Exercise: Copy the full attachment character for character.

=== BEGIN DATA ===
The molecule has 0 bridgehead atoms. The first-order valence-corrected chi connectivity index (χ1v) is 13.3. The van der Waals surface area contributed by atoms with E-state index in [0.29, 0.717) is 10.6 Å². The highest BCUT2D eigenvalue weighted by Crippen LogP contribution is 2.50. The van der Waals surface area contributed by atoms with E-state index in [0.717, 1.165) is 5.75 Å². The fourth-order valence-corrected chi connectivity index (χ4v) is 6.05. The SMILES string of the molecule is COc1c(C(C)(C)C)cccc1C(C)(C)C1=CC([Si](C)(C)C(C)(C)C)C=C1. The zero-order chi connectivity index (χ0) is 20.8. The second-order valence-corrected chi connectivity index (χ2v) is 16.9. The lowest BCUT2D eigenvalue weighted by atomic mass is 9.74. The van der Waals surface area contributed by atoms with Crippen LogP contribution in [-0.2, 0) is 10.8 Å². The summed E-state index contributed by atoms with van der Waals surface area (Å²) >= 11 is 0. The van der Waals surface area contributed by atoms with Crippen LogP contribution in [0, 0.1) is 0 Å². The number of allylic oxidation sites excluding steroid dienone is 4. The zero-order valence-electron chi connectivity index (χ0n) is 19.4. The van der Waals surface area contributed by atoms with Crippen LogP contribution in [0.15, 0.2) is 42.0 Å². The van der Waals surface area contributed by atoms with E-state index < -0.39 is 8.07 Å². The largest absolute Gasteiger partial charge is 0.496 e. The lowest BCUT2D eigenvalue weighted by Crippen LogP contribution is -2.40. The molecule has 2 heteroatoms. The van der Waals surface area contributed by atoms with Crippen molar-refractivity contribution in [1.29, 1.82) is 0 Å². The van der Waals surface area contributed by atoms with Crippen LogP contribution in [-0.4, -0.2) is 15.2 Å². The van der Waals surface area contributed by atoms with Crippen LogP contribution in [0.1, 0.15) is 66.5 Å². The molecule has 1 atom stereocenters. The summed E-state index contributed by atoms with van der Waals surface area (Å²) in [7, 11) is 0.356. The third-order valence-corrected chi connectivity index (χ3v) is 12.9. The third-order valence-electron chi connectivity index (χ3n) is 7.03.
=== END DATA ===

The molecule has 0 bridgehead atoms. The first-order valence-corrected chi connectivity index (χ1v) is 13.3. The van der Waals surface area contributed by atoms with E-state index in [0.29, 0.717) is 10.6 Å². The highest BCUT2D eigenvalue weighted by Crippen LogP contribution is 2.50. The van der Waals surface area contributed by atoms with E-state index in [0.717, 1.165) is 5.75 Å². The fourth-order valence-corrected chi connectivity index (χ4v) is 6.05. The SMILES string of the molecule is COc1c(C(C)(C)C)cccc1C(C)(C)C1=CC([Si](C)(C)C(C)(C)C)C=C1. The zero-order chi connectivity index (χ0) is 20.8. The second-order valence-corrected chi connectivity index (χ2v) is 16.9. The lowest BCUT2D eigenvalue weighted by atomic mass is 9.74. The van der Waals surface area contributed by atoms with Crippen LogP contribution in [-0.2, 0) is 10.8 Å². The summed E-state index contributed by atoms with van der Waals surface area (Å²) >= 11 is 0. The van der Waals surface area contributed by atoms with Crippen LogP contribution in [0, 0.1) is 0 Å². The number of allylic oxidation sites excluding steroid dienone is 4. The zero-order valence-electron chi connectivity index (χ0n) is 19.4. The van der Waals surface area contributed by atoms with Crippen LogP contribution in [0.15, 0.2) is 42.0 Å². The van der Waals surface area contributed by atoms with E-state index < -0.39 is 8.07 Å². The largest absolute Gasteiger partial charge is 0.496 e. The lowest BCUT2D eigenvalue weighted by Crippen LogP contribution is -2.40. The molecule has 2 heteroatoms. The van der Waals surface area contributed by atoms with Crippen molar-refractivity contribution in [1.29, 1.82) is 0 Å². The van der Waals surface area contributed by atoms with Crippen LogP contribution in [-0.4, -0.2) is 15.2 Å². The van der Waals surface area contributed by atoms with Crippen LogP contribution in [0.1, 0.15) is 66.5 Å². The molecule has 1 atom stereocenters. The summed E-state index contributed by atoms with van der Waals surface area (Å²) in [7, 11) is 0.356. The third-order valence-corrected chi connectivity index (χ3v) is 12.9. The third-order valence-electron chi connectivity index (χ3n) is 7.03.